New Proposed Laws for Weight Management Reimbursement: The Centers for Medicare and Medicaid Services (CMS) has determined that intensive behavioral therapy for obesity is reasonable and necessary for the prevention or early detection of illness or disability. For Medicare beneficiaries with obesity, who are competent and alert at the time that counseling is provided and whose counseling is furnished by a qualified primary care physician or other primary care practitioner and in a primary care setting, CMS covers:

*    One face-to-face visit every week for the first month;
*    One face-to-face visit every other week for months 2-6;
*    One face-to-face visit every month for months 7-12, if the beneficiary meets the 3kg weight loss requirement as discussed below.

For additional details, click HERE.

Career Opportunities
NOW ACCEPTING APPLICATIONS!

Remember to check out the Job Center at http://www.obesity.org/

You can use this resource of The Obesity Society to post your resume and search for job openings.  There are a number of current openings for our pediatric obesity experts, including but not limited to:

*    Advanced Assistant, Associate, or Full Professor : The Center for Health, Intervention, and Prevention (CHIP) at the University of Connecticut, in conjunction with the College of Liberal Arts and Sciences (CLAS), is seeking a tenured or tenure-track professor, at the Advanced Assistant, Associate, or Full Professor level, with scholarly expertise and significant external funding in the area of obesity prevention and control in adults and/or children. (Job ID: 9241380)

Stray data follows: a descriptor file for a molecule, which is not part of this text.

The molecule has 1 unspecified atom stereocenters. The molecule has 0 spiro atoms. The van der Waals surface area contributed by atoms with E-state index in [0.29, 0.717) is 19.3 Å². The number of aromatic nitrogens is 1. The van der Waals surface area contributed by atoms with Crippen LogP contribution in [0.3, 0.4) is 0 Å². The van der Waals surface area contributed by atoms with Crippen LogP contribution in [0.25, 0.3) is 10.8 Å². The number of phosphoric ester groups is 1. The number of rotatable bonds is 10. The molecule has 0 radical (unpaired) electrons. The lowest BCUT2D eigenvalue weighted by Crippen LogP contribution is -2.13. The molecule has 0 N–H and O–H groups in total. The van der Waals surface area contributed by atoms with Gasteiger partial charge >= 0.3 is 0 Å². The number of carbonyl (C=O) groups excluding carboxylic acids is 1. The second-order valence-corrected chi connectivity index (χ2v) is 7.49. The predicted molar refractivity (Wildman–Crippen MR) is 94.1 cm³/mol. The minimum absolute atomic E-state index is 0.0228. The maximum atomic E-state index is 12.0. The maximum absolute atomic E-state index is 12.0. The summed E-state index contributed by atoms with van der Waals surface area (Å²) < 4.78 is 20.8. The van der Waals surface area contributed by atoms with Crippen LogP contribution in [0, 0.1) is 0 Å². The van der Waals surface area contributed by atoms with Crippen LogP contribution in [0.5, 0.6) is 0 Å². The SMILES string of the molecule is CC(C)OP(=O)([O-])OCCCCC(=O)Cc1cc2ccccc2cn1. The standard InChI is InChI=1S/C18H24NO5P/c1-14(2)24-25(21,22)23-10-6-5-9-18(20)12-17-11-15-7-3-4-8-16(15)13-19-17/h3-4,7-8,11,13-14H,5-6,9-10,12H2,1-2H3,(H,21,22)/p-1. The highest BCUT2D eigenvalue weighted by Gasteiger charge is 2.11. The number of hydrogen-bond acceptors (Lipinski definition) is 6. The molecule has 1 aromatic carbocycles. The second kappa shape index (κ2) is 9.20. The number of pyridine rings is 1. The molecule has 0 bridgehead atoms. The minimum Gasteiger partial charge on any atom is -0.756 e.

*    Pediatrician/Assistant Professor: The Center for Healthy Weight and Nutrition at Nationwide Children's Hospital and the Department of Pediatrics at The Ohio State University, Columbus, Ohio is seeking a junior or early mid-career faculty to join their team. The Center for Healthy Weight and Nutrition offers a comprehensive approach to weight management in children. (Job ID: 8784120)

*    Post-doctoral fellow: The Gillings School of Global Public Health, University of North Carolina at Chapel Hill seeks a postdoctoral fellow to work with the UNC Children's Healthy Weight Team. This fellowship will offer the opportunity to develop expertise in the methods used in childhood obesity prevention studies, with a particular focus on families and early childhood education settings. (Job ID: 9123599)
Share Your News and Ideas!
We always want to hear from you!  Submit your significant pediatric news items and we'll add them to the POS webpage.  News items may include new publications, career awards, new centers, large projects, upcoming conferences, etc.   All items will be reviewed by POS Council prior to posting.  We also look forward to comments, suggestions and ideas for future topics for the next publication of the POS Newsletter.  Please send these to Sadie Campbell at scampbell@obesity.org.

 

For questions about this communication or about The Obesity Society, please contact Sadie Campbell at: scampbell@obesity.org.